U.S. Inching Closer To Afghan Peace Deal
NOEL KING, HOST:
A senior Taliban official says the group may sign a peace deal with the United States by the end of this month. That deal would start the process of an American withdrawal from Afghanistan if it can be pulled off. NPR's Diaa Hadid is on the line with us from Kabul.
DIAA HADID, BYLINE: Hello.
KING: So what are the specifics here? What did the Taliban say today?
HADID: Right. So before I get to that, just to remind listeners of where we are - negotiations have been going on for months for a deal that would allow America to largely withdraw its forces from Afghanistan. But this has been a really complicated process. And it was upturned once before by President Trump in September. But on Friday, American officials said the Taliban had agreed to a reduction of violence for seven days, and that's meant to pave the way for a deal to begin. OK. That was Friday.
HADID: (Laughter) Yes. Today a Taliban spokesman sent us a three-minute video of a senior member of their delegation. His name is Mullah Abdul Salam Hanafi. And he says that they and the United States have agreed to sign a deal by the end of the month. Separately, I've been exchanging messages with Suhail Shaheen. He's another Taliban spokesman. And he says the agreement with the Americans is being completed. And he says there'll be some form of reduction in violence before the agreement is signed. He says once the agreement is signed, intra-Afghan negotiations will begin.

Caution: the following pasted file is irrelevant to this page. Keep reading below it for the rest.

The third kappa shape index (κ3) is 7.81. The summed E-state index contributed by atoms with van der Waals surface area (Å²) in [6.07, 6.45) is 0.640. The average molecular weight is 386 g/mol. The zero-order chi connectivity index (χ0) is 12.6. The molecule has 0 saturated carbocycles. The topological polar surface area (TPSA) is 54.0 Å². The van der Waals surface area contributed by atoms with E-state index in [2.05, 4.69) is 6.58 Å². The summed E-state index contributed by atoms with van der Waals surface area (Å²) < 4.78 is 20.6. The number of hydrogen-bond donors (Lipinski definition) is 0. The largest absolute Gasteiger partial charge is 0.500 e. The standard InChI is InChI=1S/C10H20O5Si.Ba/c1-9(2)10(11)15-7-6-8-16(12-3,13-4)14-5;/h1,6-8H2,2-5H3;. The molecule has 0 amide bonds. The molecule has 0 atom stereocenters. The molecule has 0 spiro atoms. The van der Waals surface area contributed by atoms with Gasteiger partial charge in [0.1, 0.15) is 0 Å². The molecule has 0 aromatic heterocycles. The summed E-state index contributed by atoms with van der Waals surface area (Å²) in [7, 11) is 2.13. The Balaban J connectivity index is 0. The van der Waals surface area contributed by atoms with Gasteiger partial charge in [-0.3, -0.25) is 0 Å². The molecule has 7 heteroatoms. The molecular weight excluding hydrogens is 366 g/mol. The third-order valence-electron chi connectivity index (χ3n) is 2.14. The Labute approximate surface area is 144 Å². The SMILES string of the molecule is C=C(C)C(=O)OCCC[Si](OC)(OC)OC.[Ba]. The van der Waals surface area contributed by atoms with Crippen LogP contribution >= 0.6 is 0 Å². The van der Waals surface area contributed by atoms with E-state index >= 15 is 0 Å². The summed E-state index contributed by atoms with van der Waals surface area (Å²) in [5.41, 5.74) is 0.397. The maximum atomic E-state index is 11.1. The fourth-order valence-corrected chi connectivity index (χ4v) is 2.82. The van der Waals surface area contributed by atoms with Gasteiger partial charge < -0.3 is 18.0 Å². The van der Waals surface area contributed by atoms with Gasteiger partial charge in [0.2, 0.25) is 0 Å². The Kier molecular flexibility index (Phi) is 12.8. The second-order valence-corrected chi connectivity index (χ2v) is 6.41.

Now, what all these details suggest is that the Taliban are confident that the beginning stages of this deal now has momentum. And it also gives us a sense of what the Taliban are expecting.
KING: This sounds similar to what U.S. officials have been saying.
HADID: It is similar. It's not exactly what the Americans have said, but it's close. What it does suggest is that both sides seem to be on board for this to go ahead. And it's also important to say that while both sides have said they will - while both sides say there will be a reduction in violence, neither the Americans or the Taliban have said when that will begin. And they're not calling it a cease-fire either.
KING: OK. This is a process that has been going on for some years now. There is still - there are still some ways that this could go awry, yeah?
HADID: Yeah. I mean, when you consider, like, how many challenges that face this deal, it's hard to see how it can go right. But you know, it's important to have hope. American officials have said that it could be spoilers from Taliban fighters on the ground who don't want to accept a deal to ISIS militants who might use that time to conduct attacks.
But there's other complications on this side, as well. For instance, Hanafi, that senior Taliban official who released the video today, says that Taliban prisoners should be released before intra-Afghan talks can go ahead. And we haven't heard anybody else say that yet.
And those intra-Afghan talks, that's a really important and really tricky part of this deal, as well, because that's when Afghans have to negotiate among themselves on the future of their own country. But the side that's meant to negotiate with the Taliban - Afghan politicians, civil society, senior prominent officials - they still haven't formed a delegation because Afghan officials are still fighting over who won presidential elections in September.
KING: Oh, OK.
HADID: Yeah, it's been four months. And so we spoke to one senior government official today who says they can't form a delegation for talks until that's decided. So it throws a whole new complication into the works.
KING: And what's been the reaction in Afghanistan? Anything notable?
HADID: We've been speaking to people in Kabul. And Kabul is a bit more liberal than the rest of the country. And people are nervous. They remember what Taliban rule was like here in the '90s. And they're really worried that if the Taliban come back to power, this country will go back two decades.
KING: NPR's Diaa Hadid on the line from Kabul. Diaa, thanks so much.
HADID: Thank you, Noel. Transcript provided by NPR, Copyright NPR.